The Traditional IRA is an outstanding way to build your retirement fund year by year, and possibly reduce your current tax load as well. Because earnings on the Traditional IRA are tax-deferred and your contributions may be tax-deductible from current-year taxes, your funds accumulate faster than they would in a taxed investment.

As an additional benefit, up to $10,000 lifetime benefit of Roth/Traditional IRA (aggregate) savings may be used, penalty free, for first time home purchases. There is no dollar limit or penalty for withdrawals used for higher education expenses provided the expenses are qualified and the withdrawal does not exceed the qualified expenses in a given year. This would reduce your overall retirement fund, but could save you money in the short-run.

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Eligibility Requirements
You must be under age 70½ with earned compensation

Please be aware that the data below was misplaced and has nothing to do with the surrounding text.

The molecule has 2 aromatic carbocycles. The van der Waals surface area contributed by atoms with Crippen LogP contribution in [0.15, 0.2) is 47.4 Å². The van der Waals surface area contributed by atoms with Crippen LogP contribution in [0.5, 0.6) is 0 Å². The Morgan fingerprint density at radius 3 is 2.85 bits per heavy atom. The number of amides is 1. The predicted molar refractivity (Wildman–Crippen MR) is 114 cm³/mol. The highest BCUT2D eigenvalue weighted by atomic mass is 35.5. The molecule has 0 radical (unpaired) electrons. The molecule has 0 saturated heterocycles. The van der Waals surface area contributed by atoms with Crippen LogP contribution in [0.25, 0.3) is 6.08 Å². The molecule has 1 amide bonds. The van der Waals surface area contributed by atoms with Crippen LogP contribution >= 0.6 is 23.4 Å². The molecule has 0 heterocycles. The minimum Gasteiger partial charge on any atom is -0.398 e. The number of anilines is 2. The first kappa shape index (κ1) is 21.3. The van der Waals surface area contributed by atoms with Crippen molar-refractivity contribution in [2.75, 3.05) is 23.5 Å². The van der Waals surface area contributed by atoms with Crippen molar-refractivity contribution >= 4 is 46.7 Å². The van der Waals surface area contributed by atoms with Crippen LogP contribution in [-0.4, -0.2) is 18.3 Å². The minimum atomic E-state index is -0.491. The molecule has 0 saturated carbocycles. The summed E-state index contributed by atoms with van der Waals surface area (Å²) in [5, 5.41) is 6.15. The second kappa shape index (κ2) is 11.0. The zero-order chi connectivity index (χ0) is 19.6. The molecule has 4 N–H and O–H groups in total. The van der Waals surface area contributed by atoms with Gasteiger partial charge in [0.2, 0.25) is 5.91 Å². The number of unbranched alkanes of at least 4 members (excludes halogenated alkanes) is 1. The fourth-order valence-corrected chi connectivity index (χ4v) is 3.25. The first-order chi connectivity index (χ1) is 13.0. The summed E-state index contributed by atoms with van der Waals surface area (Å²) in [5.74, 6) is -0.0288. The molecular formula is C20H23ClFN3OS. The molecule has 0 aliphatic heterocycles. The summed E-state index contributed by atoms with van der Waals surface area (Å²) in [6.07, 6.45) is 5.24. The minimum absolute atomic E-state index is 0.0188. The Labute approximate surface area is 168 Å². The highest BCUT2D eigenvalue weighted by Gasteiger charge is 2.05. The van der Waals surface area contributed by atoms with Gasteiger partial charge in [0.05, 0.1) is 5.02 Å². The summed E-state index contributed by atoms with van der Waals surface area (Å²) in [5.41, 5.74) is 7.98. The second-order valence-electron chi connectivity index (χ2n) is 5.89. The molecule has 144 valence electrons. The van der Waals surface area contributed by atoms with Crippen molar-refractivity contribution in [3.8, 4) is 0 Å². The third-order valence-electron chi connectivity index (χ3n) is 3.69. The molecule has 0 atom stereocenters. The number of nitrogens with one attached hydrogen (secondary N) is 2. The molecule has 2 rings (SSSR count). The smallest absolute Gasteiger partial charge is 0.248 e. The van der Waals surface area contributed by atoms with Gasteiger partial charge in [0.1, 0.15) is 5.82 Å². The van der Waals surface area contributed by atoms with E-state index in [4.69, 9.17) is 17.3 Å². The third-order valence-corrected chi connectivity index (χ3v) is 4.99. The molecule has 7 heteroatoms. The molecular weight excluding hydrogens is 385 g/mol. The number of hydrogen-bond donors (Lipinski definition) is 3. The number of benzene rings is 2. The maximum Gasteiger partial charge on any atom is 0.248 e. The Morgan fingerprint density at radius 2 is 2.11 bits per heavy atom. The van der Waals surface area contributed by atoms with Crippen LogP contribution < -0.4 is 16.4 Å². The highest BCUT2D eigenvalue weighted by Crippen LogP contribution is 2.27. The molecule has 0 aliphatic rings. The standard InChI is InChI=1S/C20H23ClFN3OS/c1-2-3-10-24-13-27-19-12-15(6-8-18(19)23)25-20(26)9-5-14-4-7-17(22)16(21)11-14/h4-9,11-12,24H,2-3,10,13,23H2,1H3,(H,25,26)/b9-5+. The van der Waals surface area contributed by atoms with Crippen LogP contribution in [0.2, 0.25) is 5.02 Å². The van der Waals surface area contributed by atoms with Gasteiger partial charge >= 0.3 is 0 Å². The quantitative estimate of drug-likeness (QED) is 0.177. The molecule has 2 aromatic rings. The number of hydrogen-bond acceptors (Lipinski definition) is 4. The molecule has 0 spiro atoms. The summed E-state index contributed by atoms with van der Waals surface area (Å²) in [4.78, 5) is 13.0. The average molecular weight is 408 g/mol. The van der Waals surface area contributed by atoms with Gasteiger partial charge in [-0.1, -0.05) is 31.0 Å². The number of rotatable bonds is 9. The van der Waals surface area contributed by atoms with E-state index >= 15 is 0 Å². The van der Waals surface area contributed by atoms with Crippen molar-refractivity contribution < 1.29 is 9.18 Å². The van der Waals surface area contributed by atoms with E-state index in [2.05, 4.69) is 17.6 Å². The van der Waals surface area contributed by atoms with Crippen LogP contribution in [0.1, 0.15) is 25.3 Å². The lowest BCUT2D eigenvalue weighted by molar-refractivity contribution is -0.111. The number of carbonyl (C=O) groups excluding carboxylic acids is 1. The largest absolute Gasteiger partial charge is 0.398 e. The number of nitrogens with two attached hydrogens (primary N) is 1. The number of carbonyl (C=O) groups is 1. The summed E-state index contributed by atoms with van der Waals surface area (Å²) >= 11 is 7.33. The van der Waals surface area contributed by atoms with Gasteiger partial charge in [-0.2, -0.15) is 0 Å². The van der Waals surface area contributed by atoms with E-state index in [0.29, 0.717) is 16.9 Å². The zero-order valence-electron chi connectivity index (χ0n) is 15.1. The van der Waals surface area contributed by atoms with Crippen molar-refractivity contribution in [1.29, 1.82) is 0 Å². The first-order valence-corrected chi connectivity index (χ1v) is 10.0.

Key Tax Advantage1
Tax deferred growth
 
Maximum Annual Contribution 2019
  • Under age 50
    $6,500 or 100% of compensation, whichever is less (in aggregate to both a Traditional and a Roth IRA)
  • Age 50 and Over
    $7,500 or 100% of compensation whichever is less (or aggregate to both a Traditional and a Roth IRA)
Tax Deductible Contributions 2019
Traditional IRA accounts are tax deductible, subject to retirement plan participation status and Maximum Adjusted Gross Income (MAGI) limits
 
  • Full deductibility up to the maximum annual contribution is available to individuals who do not participate in an employee sponsored retirement plan and active participants in a retirement plan whose MAGI is $103,000 or less (joint) and $64,000 or less (single); partial deductibility for up to $123,000 MAGI (joint) and $74,000 MAGI (single)
Tax Treatment of Withdrawals
Any earnings and deductible contributions subject to tax upon withdrawal.

10% Early Withdrawal Penalty
Yes, if you are under age 59½ and the withdrawal is not for qualified reasons such as the death or disability of the account owner

Mandatory Distributions2
Minimum required distributions must start at age 70½
 
 
  1. Consult your tax advisor or see IRS Publication 590 for more information.
  2. Certain distribution requirements will apply after the death of Traditional IRA owner.